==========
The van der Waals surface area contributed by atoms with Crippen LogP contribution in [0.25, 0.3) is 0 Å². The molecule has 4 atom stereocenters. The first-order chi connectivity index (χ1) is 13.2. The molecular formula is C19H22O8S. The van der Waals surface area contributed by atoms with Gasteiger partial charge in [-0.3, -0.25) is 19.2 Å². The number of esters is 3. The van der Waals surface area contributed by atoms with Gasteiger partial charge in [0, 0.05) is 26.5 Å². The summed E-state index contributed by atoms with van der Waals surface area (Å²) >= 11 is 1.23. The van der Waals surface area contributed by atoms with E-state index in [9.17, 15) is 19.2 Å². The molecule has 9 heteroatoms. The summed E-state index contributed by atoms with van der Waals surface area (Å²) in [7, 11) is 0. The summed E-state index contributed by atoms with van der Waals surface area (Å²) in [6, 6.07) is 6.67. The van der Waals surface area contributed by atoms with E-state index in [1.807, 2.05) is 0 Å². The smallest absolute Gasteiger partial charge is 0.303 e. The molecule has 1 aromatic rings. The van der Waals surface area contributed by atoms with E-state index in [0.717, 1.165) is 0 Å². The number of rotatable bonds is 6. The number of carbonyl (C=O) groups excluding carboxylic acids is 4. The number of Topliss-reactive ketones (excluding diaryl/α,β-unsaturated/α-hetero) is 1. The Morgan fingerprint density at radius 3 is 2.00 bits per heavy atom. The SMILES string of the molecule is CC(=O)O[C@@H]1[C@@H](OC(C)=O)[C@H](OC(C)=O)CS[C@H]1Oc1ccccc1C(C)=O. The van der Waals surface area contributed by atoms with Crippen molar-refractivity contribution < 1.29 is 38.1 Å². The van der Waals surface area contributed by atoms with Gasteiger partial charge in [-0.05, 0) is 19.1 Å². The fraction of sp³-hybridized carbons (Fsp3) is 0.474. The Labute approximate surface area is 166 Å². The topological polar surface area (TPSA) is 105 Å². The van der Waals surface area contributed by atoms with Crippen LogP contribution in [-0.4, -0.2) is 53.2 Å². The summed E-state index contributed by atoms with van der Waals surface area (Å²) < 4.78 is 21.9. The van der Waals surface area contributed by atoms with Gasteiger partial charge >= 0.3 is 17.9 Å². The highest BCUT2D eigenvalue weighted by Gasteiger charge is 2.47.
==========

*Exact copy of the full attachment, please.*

The van der Waals surface area contributed by atoms with Crippen LogP contribution in [0.25, 0.3) is 0 Å². The molecule has 4 atom stereocenters. The first-order chi connectivity index (χ1) is 13.2. The molecular formula is C19H22O8S. The van der Waals surface area contributed by atoms with Gasteiger partial charge in [-0.3, -0.25) is 19.2 Å². The number of esters is 3. The van der Waals surface area contributed by atoms with Gasteiger partial charge in [0, 0.05) is 26.5 Å². The summed E-state index contributed by atoms with van der Waals surface area (Å²) >= 11 is 1.23. The van der Waals surface area contributed by atoms with E-state index in [9.17, 15) is 19.2 Å². The molecule has 9 heteroatoms. The summed E-state index contributed by atoms with van der Waals surface area (Å²) in [7, 11) is 0. The summed E-state index contributed by atoms with van der Waals surface area (Å²) in [6, 6.07) is 6.67. The van der Waals surface area contributed by atoms with E-state index in [1.807, 2.05) is 0 Å². The smallest absolute Gasteiger partial charge is 0.303 e. The molecule has 1 aromatic rings. The van der Waals surface area contributed by atoms with E-state index in [0.717, 1.165) is 0 Å². The number of rotatable bonds is 6. The number of carbonyl (C=O) groups excluding carboxylic acids is 4. The number of Topliss-reactive ketones (excluding diaryl/α,β-unsaturated/α-hetero) is 1. The Morgan fingerprint density at radius 3 is 2.00 bits per heavy atom. The SMILES string of the molecule is CC(=O)O[C@@H]1[C@@H](OC(C)=O)[C@H](OC(C)=O)CS[C@H]1Oc1ccccc1C(C)=O. The van der Waals surface area contributed by atoms with Crippen molar-refractivity contribution < 1.29 is 38.1 Å². The van der Waals surface area contributed by atoms with Gasteiger partial charge in [-0.05, 0) is 19.1 Å². The fraction of sp³-hybridized carbons (Fsp3) is 0.474. The Labute approximate surface area is 166 Å². The topological polar surface area (TPSA) is 105 Å². The van der Waals surface area contributed by atoms with Crippen LogP contribution in [-0.4, -0.2) is 53.2 Å². The summed E-state index contributed by atoms with van der Waals surface area (Å²) < 4.78 is 21.9. The van der Waals surface area contributed by atoms with Gasteiger partial charge >= 0.3 is 17.9 Å². The highest BCUT2D eigenvalue weighted by Gasteiger charge is 2.47.